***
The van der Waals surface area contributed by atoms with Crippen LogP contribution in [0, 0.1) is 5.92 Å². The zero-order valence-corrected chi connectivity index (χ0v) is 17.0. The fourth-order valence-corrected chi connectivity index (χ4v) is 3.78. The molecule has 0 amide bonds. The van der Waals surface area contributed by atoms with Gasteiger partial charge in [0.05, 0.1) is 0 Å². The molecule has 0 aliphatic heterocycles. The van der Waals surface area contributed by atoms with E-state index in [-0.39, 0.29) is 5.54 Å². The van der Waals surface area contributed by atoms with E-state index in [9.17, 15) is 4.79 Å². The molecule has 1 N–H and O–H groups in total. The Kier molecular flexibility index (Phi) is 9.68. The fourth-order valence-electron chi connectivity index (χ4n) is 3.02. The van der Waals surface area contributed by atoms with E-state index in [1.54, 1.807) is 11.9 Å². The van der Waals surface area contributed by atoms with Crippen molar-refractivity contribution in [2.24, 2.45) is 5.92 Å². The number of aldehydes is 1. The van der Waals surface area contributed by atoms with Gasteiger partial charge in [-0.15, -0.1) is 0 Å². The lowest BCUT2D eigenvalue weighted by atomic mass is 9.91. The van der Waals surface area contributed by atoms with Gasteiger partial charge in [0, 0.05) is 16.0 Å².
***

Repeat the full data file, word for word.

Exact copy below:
The van der Waals surface area contributed by atoms with Crippen LogP contribution in [0, 0.1) is 5.92 Å². The zero-order valence-corrected chi connectivity index (χ0v) is 17.0. The fourth-order valence-corrected chi connectivity index (χ4v) is 3.78. The molecule has 0 amide bonds. The van der Waals surface area contributed by atoms with Gasteiger partial charge in [0.05, 0.1) is 0 Å². The molecule has 0 aliphatic heterocycles. The van der Waals surface area contributed by atoms with E-state index in [-0.39, 0.29) is 5.54 Å². The van der Waals surface area contributed by atoms with E-state index in [9.17, 15) is 4.79 Å². The molecule has 1 N–H and O–H groups in total. The Kier molecular flexibility index (Phi) is 9.68. The fourth-order valence-electron chi connectivity index (χ4n) is 3.02. The van der Waals surface area contributed by atoms with E-state index in [1.54, 1.807) is 11.9 Å². The van der Waals surface area contributed by atoms with Crippen molar-refractivity contribution in [2.24, 2.45) is 5.92 Å². The number of aldehydes is 1. The van der Waals surface area contributed by atoms with Gasteiger partial charge in [-0.15, -0.1) is 0 Å². The lowest BCUT2D eigenvalue weighted by atomic mass is 9.91. The van der Waals surface area contributed by atoms with Gasteiger partial charge in [0, 0.05) is 16.0 Å².